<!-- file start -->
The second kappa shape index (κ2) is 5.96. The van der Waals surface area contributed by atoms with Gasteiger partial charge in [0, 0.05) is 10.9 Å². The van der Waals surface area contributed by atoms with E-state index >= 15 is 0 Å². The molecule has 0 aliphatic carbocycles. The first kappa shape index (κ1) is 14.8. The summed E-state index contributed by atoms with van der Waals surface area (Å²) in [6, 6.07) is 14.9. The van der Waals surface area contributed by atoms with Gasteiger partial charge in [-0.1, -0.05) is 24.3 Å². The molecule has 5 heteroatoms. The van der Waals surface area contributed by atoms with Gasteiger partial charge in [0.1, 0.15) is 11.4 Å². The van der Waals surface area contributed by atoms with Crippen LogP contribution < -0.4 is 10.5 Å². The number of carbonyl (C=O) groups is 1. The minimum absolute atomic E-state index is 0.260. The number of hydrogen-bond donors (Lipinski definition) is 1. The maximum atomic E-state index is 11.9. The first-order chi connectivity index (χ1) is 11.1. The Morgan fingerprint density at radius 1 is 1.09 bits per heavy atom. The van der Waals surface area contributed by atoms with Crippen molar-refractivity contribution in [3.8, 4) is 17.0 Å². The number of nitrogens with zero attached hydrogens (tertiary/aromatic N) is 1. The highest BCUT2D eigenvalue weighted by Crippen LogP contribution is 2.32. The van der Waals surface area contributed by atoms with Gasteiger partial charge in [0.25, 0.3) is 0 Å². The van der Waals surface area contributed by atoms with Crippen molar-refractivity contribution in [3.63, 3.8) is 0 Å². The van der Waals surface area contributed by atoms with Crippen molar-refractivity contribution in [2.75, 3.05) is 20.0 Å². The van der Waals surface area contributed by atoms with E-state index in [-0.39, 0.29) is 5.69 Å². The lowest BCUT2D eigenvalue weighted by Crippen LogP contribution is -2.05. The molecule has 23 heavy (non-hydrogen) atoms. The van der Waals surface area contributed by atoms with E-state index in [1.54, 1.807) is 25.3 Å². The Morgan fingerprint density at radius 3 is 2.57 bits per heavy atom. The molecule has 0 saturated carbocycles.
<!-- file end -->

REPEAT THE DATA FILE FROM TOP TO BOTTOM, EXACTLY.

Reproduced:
The second kappa shape index (κ2) is 5.96. The van der Waals surface area contributed by atoms with Gasteiger partial charge in [0, 0.05) is 10.9 Å². The van der Waals surface area contributed by atoms with E-state index >= 15 is 0 Å². The molecule has 0 aliphatic carbocycles. The first kappa shape index (κ1) is 14.8. The summed E-state index contributed by atoms with van der Waals surface area (Å²) in [6, 6.07) is 14.9. The van der Waals surface area contributed by atoms with Gasteiger partial charge in [-0.1, -0.05) is 24.3 Å². The molecule has 5 heteroatoms. The van der Waals surface area contributed by atoms with Gasteiger partial charge in [0.1, 0.15) is 11.4 Å². The van der Waals surface area contributed by atoms with Crippen LogP contribution < -0.4 is 10.5 Å². The number of carbonyl (C=O) groups is 1. The minimum absolute atomic E-state index is 0.260. The number of hydrogen-bond donors (Lipinski definition) is 1. The maximum atomic E-state index is 11.9. The first-order chi connectivity index (χ1) is 11.1. The Morgan fingerprint density at radius 1 is 1.09 bits per heavy atom. The van der Waals surface area contributed by atoms with Crippen molar-refractivity contribution in [3.8, 4) is 17.0 Å². The number of nitrogens with zero attached hydrogens (tertiary/aromatic N) is 1. The highest BCUT2D eigenvalue weighted by Crippen LogP contribution is 2.32. The van der Waals surface area contributed by atoms with Gasteiger partial charge in [0.25, 0.3) is 0 Å². The van der Waals surface area contributed by atoms with Crippen molar-refractivity contribution in [3.63, 3.8) is 0 Å². The van der Waals surface area contributed by atoms with Crippen molar-refractivity contribution in [2.75, 3.05) is 20.0 Å². The van der Waals surface area contributed by atoms with E-state index in [-0.39, 0.29) is 5.69 Å². The lowest BCUT2D eigenvalue weighted by Crippen LogP contribution is -2.05. The molecule has 23 heavy (non-hydrogen) atoms. The van der Waals surface area contributed by atoms with E-state index in [1.54, 1.807) is 25.3 Å². The Morgan fingerprint density at radius 3 is 2.57 bits per heavy atom. The molecule has 0 saturated carbocycles.